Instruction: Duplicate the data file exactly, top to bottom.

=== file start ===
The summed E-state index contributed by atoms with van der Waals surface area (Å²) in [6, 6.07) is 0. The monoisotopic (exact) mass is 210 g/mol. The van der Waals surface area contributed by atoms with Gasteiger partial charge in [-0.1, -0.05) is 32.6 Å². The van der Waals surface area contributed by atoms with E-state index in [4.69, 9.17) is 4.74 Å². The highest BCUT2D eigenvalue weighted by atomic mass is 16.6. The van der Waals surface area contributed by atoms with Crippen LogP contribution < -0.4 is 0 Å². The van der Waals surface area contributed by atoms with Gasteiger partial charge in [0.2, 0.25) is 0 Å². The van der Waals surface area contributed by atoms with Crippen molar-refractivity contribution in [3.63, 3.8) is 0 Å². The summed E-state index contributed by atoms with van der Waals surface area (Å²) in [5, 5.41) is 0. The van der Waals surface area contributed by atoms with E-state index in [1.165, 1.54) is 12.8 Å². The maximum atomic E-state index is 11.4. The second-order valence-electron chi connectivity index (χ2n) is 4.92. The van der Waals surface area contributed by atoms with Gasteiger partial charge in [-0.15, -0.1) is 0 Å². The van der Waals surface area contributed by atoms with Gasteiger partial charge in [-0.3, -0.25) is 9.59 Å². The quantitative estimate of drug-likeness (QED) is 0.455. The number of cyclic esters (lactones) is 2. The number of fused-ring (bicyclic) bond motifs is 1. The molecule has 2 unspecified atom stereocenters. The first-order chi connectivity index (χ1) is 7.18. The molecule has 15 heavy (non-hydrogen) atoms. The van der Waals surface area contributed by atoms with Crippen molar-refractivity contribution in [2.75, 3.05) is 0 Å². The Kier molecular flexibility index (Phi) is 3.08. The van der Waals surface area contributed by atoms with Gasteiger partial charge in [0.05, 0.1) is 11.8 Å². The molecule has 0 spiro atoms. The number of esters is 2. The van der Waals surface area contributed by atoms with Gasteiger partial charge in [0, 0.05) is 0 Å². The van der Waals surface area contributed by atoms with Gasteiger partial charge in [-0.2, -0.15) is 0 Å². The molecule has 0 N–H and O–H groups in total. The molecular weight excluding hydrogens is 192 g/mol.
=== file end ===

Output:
The summed E-state index contributed by atoms with van der Waals surface area (Å²) in [6, 6.07) is 0. The monoisotopic (exact) mass is 210 g/mol. The van der Waals surface area contributed by atoms with Gasteiger partial charge in [-0.1, -0.05) is 32.6 Å². The van der Waals surface area contributed by atoms with E-state index in [4.69, 9.17) is 4.74 Å². The highest BCUT2D eigenvalue weighted by atomic mass is 16.6. The van der Waals surface area contributed by atoms with Crippen LogP contribution < -0.4 is 0 Å². The van der Waals surface area contributed by atoms with Gasteiger partial charge in [0.2, 0.25) is 0 Å². The van der Waals surface area contributed by atoms with Crippen molar-refractivity contribution in [3.63, 3.8) is 0 Å². The summed E-state index contributed by atoms with van der Waals surface area (Å²) in [5, 5.41) is 0. The van der Waals surface area contributed by atoms with E-state index in [1.165, 1.54) is 12.8 Å². The maximum atomic E-state index is 11.4. The second-order valence-electron chi connectivity index (χ2n) is 4.92. The van der Waals surface area contributed by atoms with Gasteiger partial charge in [-0.15, -0.1) is 0 Å². The van der Waals surface area contributed by atoms with Gasteiger partial charge in [-0.3, -0.25) is 9.59 Å². The quantitative estimate of drug-likeness (QED) is 0.455. The number of cyclic esters (lactones) is 2. The number of fused-ring (bicyclic) bond motifs is 1. The molecule has 2 unspecified atom stereocenters. The first-order chi connectivity index (χ1) is 7.18. The molecule has 15 heavy (non-hydrogen) atoms. The van der Waals surface area contributed by atoms with Crippen molar-refractivity contribution in [2.75, 3.05) is 0 Å². The Kier molecular flexibility index (Phi) is 3.08. The van der Waals surface area contributed by atoms with Gasteiger partial charge in [0.05, 0.1) is 11.8 Å². The molecule has 0 spiro atoms. The number of esters is 2. The van der Waals surface area contributed by atoms with Gasteiger partial charge in [0, 0.05) is 0 Å². The van der Waals surface area contributed by atoms with Gasteiger partial charge in [-0.2, -0.15) is 0 Å². The molecule has 0 N–H and O–H groups in total. The molecular weight excluding hydrogens is 192 g/mol.